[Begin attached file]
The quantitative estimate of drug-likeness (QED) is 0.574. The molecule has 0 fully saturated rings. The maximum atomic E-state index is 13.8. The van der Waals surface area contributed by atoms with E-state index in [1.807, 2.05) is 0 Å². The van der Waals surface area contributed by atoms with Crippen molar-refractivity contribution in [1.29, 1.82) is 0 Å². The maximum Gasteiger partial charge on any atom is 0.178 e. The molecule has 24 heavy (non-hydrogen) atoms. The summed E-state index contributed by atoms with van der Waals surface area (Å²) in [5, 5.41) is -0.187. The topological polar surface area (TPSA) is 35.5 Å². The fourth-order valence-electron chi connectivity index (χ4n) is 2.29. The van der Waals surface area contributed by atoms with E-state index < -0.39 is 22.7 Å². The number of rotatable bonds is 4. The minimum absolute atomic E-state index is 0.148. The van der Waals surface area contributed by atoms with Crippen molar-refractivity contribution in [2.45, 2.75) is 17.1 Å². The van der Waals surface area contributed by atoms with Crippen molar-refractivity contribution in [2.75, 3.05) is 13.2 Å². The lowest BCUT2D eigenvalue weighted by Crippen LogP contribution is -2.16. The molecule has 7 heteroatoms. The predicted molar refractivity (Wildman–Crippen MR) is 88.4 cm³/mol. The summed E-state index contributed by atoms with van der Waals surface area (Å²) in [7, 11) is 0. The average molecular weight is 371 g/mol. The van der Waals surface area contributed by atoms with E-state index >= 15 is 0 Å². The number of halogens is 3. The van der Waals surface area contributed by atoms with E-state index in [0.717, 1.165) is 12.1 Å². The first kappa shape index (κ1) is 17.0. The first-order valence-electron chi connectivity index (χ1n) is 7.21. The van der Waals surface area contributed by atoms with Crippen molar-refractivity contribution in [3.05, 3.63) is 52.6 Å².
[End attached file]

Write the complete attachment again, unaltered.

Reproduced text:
The quantitative estimate of drug-likeness (QED) is 0.574. The molecule has 0 fully saturated rings. The maximum atomic E-state index is 13.8. The van der Waals surface area contributed by atoms with E-state index in [1.807, 2.05) is 0 Å². The van der Waals surface area contributed by atoms with Crippen molar-refractivity contribution in [1.29, 1.82) is 0 Å². The maximum Gasteiger partial charge on any atom is 0.178 e. The molecule has 24 heavy (non-hydrogen) atoms. The summed E-state index contributed by atoms with van der Waals surface area (Å²) in [5, 5.41) is -0.187. The topological polar surface area (TPSA) is 35.5 Å². The fourth-order valence-electron chi connectivity index (χ4n) is 2.29. The van der Waals surface area contributed by atoms with E-state index < -0.39 is 22.7 Å². The number of rotatable bonds is 4. The minimum absolute atomic E-state index is 0.148. The van der Waals surface area contributed by atoms with Crippen molar-refractivity contribution in [2.45, 2.75) is 17.1 Å². The van der Waals surface area contributed by atoms with Crippen molar-refractivity contribution in [2.75, 3.05) is 13.2 Å². The lowest BCUT2D eigenvalue weighted by Crippen LogP contribution is -2.16. The molecule has 7 heteroatoms. The predicted molar refractivity (Wildman–Crippen MR) is 88.4 cm³/mol. The summed E-state index contributed by atoms with van der Waals surface area (Å²) in [7, 11) is 0. The average molecular weight is 371 g/mol. The van der Waals surface area contributed by atoms with E-state index >= 15 is 0 Å². The number of halogens is 3. The van der Waals surface area contributed by atoms with E-state index in [0.717, 1.165) is 12.1 Å². The first kappa shape index (κ1) is 17.0. The first-order valence-electron chi connectivity index (χ1n) is 7.21. The van der Waals surface area contributed by atoms with Crippen molar-refractivity contribution in [3.05, 3.63) is 52.6 Å².